An Open Letter to the ABC College Football Scheduling People

TO: The ABC/ESPN/ESPN on ABC/ESPABCN College Football Scheduling People

FR: Benjamin Kepple

RE: Not so fast, my friends.


Dear ABC/ESPN/ESPN on ABC/ESPABCN College Football Scheduling People:

ON FRIDAY NIGHT, I was talking with my Dad about today's upcoming college football schedule and the games we both were planning to watch on the weekend. With the early game -- although I can't really watch it -- I was planning to keep an eye on Wisconsin and Illinois, and root for the Fighting Zooks to beat the Stinkin' Badgers. For the late game, I was definitely looking forward to the Ohio State-Purdue matchup. As for the afternoon game, most of which I would get to watch live, I mentioned just how much I was looking forward to the Red River Shootout between Texas and Oklahoma.

Then I went to Every Day Should Be Saturday, which had the coverage maps up for the game, and I noticed that up here in my market, the North Carolina State v. Florida State game had been penciled in.

Surely, I thought to myself, this was some kind of mistake; an inadvertent error that a junior staffer at the network had accidentally made. After all, no one outside North Carolina or Florida would be interested in such a matchup; it would be like airing the Minnesota v. Indiana game in Columbus. North Carolina State is at the bottom of the Atlantic Division, and FSU is stuck right in the middle. As such, the game is inevitably inconsequential, even to Boston College fans, who sit atop the ACC Atlantic.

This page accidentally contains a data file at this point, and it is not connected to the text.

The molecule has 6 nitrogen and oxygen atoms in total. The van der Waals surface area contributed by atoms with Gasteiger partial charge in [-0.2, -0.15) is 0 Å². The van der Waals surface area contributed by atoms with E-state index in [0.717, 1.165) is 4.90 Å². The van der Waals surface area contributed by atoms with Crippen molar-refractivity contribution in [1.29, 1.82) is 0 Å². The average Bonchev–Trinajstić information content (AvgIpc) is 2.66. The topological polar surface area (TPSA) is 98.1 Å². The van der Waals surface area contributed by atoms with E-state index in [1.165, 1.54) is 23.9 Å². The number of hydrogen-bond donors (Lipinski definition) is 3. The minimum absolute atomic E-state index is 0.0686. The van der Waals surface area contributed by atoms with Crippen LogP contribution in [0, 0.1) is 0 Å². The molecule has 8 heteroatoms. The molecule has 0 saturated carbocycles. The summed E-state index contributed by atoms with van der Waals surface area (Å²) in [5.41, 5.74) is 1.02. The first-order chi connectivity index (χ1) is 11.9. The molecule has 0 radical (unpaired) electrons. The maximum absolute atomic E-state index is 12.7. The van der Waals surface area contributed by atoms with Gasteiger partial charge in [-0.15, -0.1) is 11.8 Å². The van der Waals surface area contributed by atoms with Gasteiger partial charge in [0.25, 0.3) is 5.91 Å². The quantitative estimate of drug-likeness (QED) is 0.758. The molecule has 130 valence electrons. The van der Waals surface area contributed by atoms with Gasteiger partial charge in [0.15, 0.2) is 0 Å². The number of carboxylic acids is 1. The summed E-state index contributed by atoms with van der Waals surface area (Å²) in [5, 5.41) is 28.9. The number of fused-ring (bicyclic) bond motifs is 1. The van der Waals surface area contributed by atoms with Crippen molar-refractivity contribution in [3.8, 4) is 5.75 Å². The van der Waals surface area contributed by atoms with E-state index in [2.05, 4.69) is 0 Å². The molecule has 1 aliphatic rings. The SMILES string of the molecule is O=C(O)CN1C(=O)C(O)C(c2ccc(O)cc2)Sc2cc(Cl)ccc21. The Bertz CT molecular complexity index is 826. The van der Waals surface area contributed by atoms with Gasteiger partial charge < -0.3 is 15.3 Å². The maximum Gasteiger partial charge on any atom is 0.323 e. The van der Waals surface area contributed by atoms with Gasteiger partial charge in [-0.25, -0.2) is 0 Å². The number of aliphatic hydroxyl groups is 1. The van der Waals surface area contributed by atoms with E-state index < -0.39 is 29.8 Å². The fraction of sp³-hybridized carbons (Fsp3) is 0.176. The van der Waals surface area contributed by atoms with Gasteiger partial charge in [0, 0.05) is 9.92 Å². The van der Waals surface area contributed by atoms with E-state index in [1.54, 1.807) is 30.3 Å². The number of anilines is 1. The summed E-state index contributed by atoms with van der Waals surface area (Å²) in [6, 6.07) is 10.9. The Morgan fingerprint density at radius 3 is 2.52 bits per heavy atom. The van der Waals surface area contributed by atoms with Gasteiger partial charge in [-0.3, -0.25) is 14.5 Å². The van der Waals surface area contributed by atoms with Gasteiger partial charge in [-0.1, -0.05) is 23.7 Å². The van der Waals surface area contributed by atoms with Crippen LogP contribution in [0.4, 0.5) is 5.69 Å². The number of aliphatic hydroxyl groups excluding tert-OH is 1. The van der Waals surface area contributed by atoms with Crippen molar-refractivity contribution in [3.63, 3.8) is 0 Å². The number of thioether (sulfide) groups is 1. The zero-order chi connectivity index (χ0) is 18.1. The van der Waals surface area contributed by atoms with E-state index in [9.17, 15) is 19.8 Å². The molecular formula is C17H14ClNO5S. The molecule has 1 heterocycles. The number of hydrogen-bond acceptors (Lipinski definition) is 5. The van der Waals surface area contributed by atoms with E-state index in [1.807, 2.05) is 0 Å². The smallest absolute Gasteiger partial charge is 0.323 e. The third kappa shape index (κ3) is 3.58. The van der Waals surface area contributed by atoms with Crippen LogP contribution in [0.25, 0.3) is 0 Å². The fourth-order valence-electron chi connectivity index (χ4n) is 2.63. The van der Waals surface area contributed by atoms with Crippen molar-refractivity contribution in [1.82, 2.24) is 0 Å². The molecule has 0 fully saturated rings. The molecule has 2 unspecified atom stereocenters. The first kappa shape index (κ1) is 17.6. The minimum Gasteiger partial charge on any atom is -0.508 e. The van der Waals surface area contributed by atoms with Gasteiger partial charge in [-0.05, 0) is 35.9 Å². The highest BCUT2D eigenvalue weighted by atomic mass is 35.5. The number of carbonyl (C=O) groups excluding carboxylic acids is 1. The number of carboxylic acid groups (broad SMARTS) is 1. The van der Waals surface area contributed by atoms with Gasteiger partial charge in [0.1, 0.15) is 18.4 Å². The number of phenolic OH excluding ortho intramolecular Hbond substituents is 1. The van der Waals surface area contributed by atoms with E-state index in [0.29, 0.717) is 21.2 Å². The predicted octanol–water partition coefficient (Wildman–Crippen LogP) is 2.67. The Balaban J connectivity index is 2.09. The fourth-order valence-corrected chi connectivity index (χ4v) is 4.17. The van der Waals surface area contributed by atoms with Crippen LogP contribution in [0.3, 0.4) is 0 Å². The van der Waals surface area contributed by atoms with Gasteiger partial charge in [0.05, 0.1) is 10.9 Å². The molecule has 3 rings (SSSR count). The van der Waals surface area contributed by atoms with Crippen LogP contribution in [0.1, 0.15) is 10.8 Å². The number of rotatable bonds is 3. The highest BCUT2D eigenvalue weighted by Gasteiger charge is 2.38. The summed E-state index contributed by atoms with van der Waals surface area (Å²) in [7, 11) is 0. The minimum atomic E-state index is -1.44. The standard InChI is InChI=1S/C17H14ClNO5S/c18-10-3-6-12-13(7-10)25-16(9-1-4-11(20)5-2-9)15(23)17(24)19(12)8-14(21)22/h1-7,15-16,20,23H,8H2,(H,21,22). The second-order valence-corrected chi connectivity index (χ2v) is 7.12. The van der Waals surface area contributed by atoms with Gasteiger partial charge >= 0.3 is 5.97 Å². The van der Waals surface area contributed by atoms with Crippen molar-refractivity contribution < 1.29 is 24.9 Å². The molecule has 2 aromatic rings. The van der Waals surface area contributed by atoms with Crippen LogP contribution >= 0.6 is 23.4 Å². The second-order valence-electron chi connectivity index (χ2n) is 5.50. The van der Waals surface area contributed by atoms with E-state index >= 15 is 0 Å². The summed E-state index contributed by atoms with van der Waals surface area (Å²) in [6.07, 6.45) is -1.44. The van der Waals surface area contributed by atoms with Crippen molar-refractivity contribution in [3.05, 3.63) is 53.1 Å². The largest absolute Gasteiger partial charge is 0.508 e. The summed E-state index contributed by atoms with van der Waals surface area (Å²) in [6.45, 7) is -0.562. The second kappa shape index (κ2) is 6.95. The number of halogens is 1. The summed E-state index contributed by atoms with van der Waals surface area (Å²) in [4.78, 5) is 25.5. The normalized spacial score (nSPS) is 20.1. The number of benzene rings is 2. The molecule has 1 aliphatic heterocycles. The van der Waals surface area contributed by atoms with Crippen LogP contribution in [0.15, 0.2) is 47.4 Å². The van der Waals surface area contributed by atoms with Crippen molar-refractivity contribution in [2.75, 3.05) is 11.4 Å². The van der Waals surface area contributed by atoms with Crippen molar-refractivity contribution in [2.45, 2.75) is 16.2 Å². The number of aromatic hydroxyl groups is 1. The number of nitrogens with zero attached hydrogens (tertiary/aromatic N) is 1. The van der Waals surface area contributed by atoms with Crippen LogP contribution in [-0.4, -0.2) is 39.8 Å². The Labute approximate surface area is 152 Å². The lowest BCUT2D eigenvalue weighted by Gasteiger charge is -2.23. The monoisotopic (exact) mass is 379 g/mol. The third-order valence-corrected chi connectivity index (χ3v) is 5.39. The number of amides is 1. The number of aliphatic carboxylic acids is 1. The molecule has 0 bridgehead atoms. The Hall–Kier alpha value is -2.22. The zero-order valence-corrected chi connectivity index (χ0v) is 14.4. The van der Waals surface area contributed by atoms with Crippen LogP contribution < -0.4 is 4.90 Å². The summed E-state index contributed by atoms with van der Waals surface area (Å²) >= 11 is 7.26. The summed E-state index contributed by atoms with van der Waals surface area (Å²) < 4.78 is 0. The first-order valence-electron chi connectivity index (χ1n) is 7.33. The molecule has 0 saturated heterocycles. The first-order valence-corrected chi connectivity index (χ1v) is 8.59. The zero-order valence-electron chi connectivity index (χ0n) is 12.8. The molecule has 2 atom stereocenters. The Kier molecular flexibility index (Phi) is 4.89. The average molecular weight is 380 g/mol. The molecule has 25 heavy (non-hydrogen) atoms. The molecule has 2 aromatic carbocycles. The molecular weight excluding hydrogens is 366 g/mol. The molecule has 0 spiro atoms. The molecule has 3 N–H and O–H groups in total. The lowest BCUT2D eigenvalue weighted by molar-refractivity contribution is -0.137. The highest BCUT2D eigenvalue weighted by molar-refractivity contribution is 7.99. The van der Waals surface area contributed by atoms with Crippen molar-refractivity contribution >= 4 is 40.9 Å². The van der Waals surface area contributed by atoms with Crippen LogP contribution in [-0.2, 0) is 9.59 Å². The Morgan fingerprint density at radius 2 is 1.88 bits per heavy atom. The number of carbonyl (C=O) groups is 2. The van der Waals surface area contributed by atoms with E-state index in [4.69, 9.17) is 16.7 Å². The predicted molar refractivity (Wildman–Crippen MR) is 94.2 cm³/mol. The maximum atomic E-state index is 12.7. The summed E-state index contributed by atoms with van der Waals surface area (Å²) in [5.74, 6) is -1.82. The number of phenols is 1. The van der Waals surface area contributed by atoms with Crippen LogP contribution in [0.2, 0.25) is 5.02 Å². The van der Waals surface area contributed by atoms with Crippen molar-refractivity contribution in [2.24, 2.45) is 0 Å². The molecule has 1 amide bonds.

But after viewing the coverage maps -- and where DOES one find those on-line, anyway? -- I went to check my cable listings, and sure enough, the NCSU-FSU game is being aired NOT ONLY on Boston's ABC affiliate, but Manchester, N.H.'s ABC affiliate as well!

So I must ask: what the hell is wrong with you people?

Why in the name of God would you subject EVERYONE in the greater Boston area to this miserable, wretched, awful, putrid, disgusting game? Jesus Christ, practically everyone else in the country gets to watch the Red River Shootout, and I'm going to be stuck watching godrotting Florida State and godrotting Bobby Bowden and that godrotting tomahawk chop. And that's just if I keep the sound off so I don't go insane from that godrotting war chant the moronic Florida State fans chant ALL THROUGH THE GAME. Even worse, I bet you've somehow figured out a way to get Paul-fricking-Maguire in the broadcast booth for the contest, you rotten scoundrels. I may throw up.

I mean, now I'm going to have to watch -- ugh -- the SEC game on CBS. And I hate the SEC. But it's Tennessee v. Georgia, and I hate Tennessee, so I'm going to have to watch and root for Georgia and its yappy little mascot dog. Knowing my luck, Georgia will get blown out during the first half and I'll really end up in a foul mood and then get to listen to Brent Musburger during the night game. Thanks, ABC! Thanks a lot!

What really burns me up about this whole situation is we have TWO ABC AFFILIATES in the greater Boston area, and BOTH of them are showing this rotten Florida State v. North Carolina State game. Why not mix it up a bit so fans can have a choice? Put the game you have to show on the Boston station and then put the better, national game on the New Hampshire affiliate. This isn't rocket science. For that matter, this isn't high school chemistry. I could only hope ABC's scheduling people would be history for not figuring this out, but we're clearly not dealing with the brightest bulbs in the lamp store here.